January 9, 2017
December 23, 2016
Sundt Senior Vice President and Texas District Manager Eric Hedlund.
One of our employee-owners is about to become a Hall of Famer.
Sundt Senior Vice President and Texas District Manager Eric Hedlund has been named to the Arizona State University School of Sustainable Engineering and Built Environment Hall of Fame. He will be inducted Feb. 3.
Eric was selected by an awards committee based on his reputation in the construction industry, his leadership and support of the Del E. Webb School of Construction and his philanthropic efforts. Eric served as the Chair of the Executive Advisory Board for Del Webb School of Construction for eight years.
“All Phoenix-area industry stakeholders have worked hard to ensure the Del E. Webb School of Construction is a best-in-class experience for the students,” Eric said. “I am very honored to be inducted into the Hall of Fame by this outstanding program.”
In addition to heading up our offices in Fort Worth and San Antonio, Eric is responsible for the overall performance of the district’s building projects, including acquiring and executing work. He has been with Sundt for 30 years, and graduated with a degree in Civil Engineering from the University of Arizona.
He is a past national chairperson of the Building Division and the Public Private Industry Advisory Council for the Associated General Contractors of America (AGC). Eric has also served on the national AGC Board of Directors. Additionally, he has served on the Board of Directors for local AGC chapters in Arizona and Texas.
September 22, 2016
Sundt Area Manager Ted Aadland.
Sundt Area Manager Ted Aadland has more than 40 years of heavy highway experience. He has supervised more than 200 multifaceted transportation improvement projects, with experience including freight rail and highway bridges.
n 2010, Ted was elected by his peers to serve as president of the Associated General Contractors of America. His dedication to the industry is reflected in his continuous participation with the Associated General Contractors, both locally in Oregon and nationally. He has served as president of the Oregon-Columbia Chapter of the AGC and sat on numerous committees, including as co-chair for the group that developed the formal constructability review for the Oregon Department of Transportation.
As a Sundt employee-owner, he recently played a key role in the replacement of Sellwood Bridge, a 2,000-foot-long structure over the Willamette River in Portland, Oregon.
What is it about bridge work that appeals to you?
The type of bridge that gets my juices flowing are ones that are over water or deep canyons. I like the challenge of building a structure that makes you think and plan and plan and plan.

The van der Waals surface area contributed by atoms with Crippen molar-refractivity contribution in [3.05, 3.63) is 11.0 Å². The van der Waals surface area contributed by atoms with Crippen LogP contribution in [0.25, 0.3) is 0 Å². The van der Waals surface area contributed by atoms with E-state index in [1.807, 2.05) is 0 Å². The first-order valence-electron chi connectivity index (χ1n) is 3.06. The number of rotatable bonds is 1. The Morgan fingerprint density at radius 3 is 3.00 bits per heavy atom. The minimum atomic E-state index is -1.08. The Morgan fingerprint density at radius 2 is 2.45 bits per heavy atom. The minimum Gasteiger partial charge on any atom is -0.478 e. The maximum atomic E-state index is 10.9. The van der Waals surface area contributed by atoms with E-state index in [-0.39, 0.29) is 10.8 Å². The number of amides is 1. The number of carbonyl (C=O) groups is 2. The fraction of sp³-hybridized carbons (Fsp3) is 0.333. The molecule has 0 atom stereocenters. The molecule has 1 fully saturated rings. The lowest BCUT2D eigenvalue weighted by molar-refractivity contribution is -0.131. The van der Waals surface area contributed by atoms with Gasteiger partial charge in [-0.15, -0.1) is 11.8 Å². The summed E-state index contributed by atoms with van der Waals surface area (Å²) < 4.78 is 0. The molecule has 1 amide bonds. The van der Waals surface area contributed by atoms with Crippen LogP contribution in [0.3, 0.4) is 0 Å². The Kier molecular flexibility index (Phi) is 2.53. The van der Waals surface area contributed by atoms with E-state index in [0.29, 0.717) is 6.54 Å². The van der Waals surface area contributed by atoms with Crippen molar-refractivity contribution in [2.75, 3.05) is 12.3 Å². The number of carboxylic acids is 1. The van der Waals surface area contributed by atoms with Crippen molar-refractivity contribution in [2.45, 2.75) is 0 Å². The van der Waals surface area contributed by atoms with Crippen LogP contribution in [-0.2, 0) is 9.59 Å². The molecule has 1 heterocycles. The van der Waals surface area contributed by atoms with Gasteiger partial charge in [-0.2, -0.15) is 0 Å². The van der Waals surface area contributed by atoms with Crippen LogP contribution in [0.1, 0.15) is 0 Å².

How is it determined that a bridge needs to be replaced rather than repaired?
Bridges are evaluated by a department of transportation engineering team every two years. They are given a rating from one (the lowest) to 100. Sellwood Bridge had a rating of two. It was undersized for traffic loads, the sidewalk was only 3 feet wide, carrying both bike and pedestrian traffic. So it was dangerous. It needed to be replaced. The cost of repair up to today’s standards on a 92-year-old structure made no sense. Bridges have a lifespan that can be extended with good maintenance. However, agencies have to look at future needs and capacity when the decision is made to replace or repair. The biggest decision-breaker is infrastructure funding.
What’s the importance of having a healthy infrastructure?
If you travel anywhere in the world, you will see population centers are built around port cities. Here in the United States, because of our transportation system, we can manufacture hundreds of miles from our port cities and very economically transport those goods to transportation centers. Our highways allow commerce to move at pennies per mile and thus manufacturing can be done in small towns across the country. Our infrastructure is the reason we are the strongest nation in the world.
How badly does the industry need more skilled workers?
For a long time, we have known that when baby boomers retire, our industry would face a serious lack of skilled craft workers. The recession that we have gone through from 2007 until 2015 caused us to lose a generation of workers. Because of the scarcity of work, we were not able to bring in and train apprentices and many of our craft workers left the industry for jobs that provided steady income for their families. For years our public school counselors have guided students away from the crafts and steered them toward college. Today, we have the best educated baristas in the world. Everyone I talk to is looking for trained craft workers, both union and open shop.
How important is Sundt’s Center for Craft Excellence in the development of craft talent?
It is vital that we as a company and we as an industry put more time and money into craft training. There are Americans who need and want jobs. We know there is high unemployment among minorities plus there is an epidemic of homelessness. Individuals who want a job should have a great opportunity to be trained and move into well-paying jobs. Sundt’s future is tied to having the best craft workers available. We need to train and assure our craft workers that their future is with Sundt.
May 25, 2016
Sundt Concrete Division Manager Stew Grauer accepts the W. Burr Bennett Safety Excellence Award.
Here’s another solid example of Sundt’s commitment to safety: Last week, we brought home the W. Burr Bennett Safety Excellence Award from the American Society of Concrete Contractors (ASCC) annual conference in Minneapolis.
The award is presented each year to one general contractor and one specialty contractor that place the highest priority on safety. The ASCC has approximately 600 member companies worldwide.
Our concrete team put in more than 3.5 million hours in 2015 and had just 21 recordable injury/illness cases.